MELBOURNE: For Chinese tennis player Zhu Lin, who made her Grand Slam debut in the 2014 U.S. Open, the second-round spell had been haunting her for years until this year's Australian Open.
On Sunday evening, Zhu walked onto the centre court of the Rod Laver Arena -- the largest venue in Melbourne Park with a capacity of 15,000 seats -- for a fourth-round clash against former world No. 1 Victoria Azarenka.
After crashing out of the qualifying campaign 15 times, exiting seven times in the opening round and reaching the round of 64 four times, the 28-year-old Zhu eventually had her first-ever Final 16 moment at a Grand Slam event.
Zhu entered the match as an unseeded underdog with a moderate ranking, compared to her famed Belarusian opponent. But she challenged Azarenka by firing winners unstoppably and scoring points from long rallies.
"It was very physical. There were so many rallies. It was tough for me to figure out how my opponent plays. I watched her playing before, but today I felt like the bullets were coming from every angle," Azarenka told reporters.
The two-hour, 40-minute physical torture ended with the two-time Australian Open champion edging out Zhu 4-6, 6-1, 6-4. Azarenka was impressed and said on the court that Zhu has the potential to be a Top 20, reports news agency Xinhua.
Over the past week at Melbourne Park, this was not the first time that Zhu surprised tennis lovers.
Nicknamed "Playwright" among her fans, Zhu has a reputation for yielding dramatic results, making people guess whether her match will have a happy ending or finish in a tragedy.
"Of course, I know that nickname. I also know that my fans teased me in a good way, because I can't stabilize myself during a match and always miss out on critical opportunities," Zhu said.
"I took that seriously and reflected on the reasons why I lost. I also had my team together to analyze my drawbacks. I think that's why I can play my good tennis this time," she added.
The 2023 Australian Open saw Zhu return to Melbourne Park with a steadier performance and mentality.
After a swift 6-2, 6-4 first-round win over Canada's 32-year-old veteran Rebecca Marino, Zhu crushed Jil Teichmann 6-2, 6-2 in 86 minutes.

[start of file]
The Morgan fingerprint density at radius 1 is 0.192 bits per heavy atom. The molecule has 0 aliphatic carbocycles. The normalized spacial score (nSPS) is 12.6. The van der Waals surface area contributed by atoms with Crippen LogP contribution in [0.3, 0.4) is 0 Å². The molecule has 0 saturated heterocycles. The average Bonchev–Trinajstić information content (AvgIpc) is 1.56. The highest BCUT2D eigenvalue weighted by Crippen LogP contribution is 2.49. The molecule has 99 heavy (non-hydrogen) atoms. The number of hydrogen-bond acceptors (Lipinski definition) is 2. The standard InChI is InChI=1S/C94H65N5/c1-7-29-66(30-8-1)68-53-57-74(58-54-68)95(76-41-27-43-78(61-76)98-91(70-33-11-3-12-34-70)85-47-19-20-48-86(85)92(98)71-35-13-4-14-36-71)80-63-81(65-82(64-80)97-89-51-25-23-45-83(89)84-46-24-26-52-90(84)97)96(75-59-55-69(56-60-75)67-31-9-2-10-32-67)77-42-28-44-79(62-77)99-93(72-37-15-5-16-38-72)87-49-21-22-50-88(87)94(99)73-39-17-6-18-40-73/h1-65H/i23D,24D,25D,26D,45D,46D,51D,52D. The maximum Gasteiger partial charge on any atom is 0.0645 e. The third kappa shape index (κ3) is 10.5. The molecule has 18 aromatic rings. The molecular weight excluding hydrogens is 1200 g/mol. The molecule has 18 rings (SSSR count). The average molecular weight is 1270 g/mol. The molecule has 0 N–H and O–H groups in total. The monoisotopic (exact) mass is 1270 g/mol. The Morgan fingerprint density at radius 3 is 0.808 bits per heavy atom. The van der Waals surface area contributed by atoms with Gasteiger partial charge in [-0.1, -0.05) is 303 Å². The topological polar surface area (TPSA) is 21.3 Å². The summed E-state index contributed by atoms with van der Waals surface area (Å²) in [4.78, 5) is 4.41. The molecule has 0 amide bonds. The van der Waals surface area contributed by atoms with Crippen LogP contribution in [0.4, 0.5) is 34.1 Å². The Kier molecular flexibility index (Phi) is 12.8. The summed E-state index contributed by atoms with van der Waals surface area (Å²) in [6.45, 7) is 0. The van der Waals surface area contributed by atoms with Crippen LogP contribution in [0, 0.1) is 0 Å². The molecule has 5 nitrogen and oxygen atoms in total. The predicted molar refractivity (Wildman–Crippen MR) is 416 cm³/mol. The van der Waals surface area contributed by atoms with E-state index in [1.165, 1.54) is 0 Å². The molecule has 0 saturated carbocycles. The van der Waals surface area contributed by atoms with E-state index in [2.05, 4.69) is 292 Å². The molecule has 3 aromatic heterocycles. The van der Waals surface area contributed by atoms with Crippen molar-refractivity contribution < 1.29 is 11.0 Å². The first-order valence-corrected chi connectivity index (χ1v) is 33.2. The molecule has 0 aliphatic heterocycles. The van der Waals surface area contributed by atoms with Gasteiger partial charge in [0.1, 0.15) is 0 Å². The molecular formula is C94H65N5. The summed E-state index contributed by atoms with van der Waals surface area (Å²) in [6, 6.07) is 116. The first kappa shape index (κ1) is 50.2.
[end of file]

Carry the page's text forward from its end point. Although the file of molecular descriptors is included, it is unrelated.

Facing off the sixth-seeded Greek favourite Maria Sakkari, Zhu survived a two-hour and 33-minute three-set thriller to register her first victory over a top-10 player.
When asked about the recipe for her success over these days, Zhu often underlined confidence as a keyword.
"Now I have more confidence compared to last year, especially after the moment in Guadalajara last year when I played against Kasatkina," said Zhu. "I lost like 1-6, 2-6, but every game was so close and had lots of rallies. After the match, I asked myself 'why I cannot believe myself more and play much better tennis'," she recalled.
Along with "brainwashing" efforts from her team, Zhu kicked off a fearless 2023 season, craving for competing with big names, rather than trapping herself in self-doubt.
At the ASB Classic in Auckland, New Zealand, Zhu came back from 5-3 down in the third set to defeat seven-time Grand Slam singles winner Venus Williams and advanced to the quarterfinals.
At the Margaret Court Arena, World No. 6 Sakkari sensed Zhu's pumped-up aggressiveness on the court. "She had basically nothing to lose. She was playing free. She was enjoying herself," said the Greek.
Reviewing her ninth Australian Open, Zhu regarded the process of going toe-to-toe with top players as beneficial to building her confidence.
"I need to get more chances to play against players like this to be able to beat them. For sure, I will play more big tournaments," she said, adding that building up consistency is what she needs to work on.
"Not just only for one match or one tournament, I need to be more consistent for the whole season," said Zhu.
On the court, Zhu plays aggressively, but off the court, she always smiles and speaks in a tender voice.
The 28-year-old bore great patience in her daily life, saying that she never frowns at anything that requests her to wait.
Zhu looks at her tennis career in the same light, from her first ITF event in 2009 to the 2023 Australian Open.
In Zhu's eyes, every person has their own path and their own way of growth. "If you rise to fame at an early age, you need to care about your mental development, to see if you can handle the following attention and spotlight," she said.
"I think I'm like a bird flying slower than others, but I will eventually reach my destination," she noted.
Aiming to crack the top 50 and win a WTA title in 2023, the 'slow bird' is primed to take off from the Rod Laver Arena.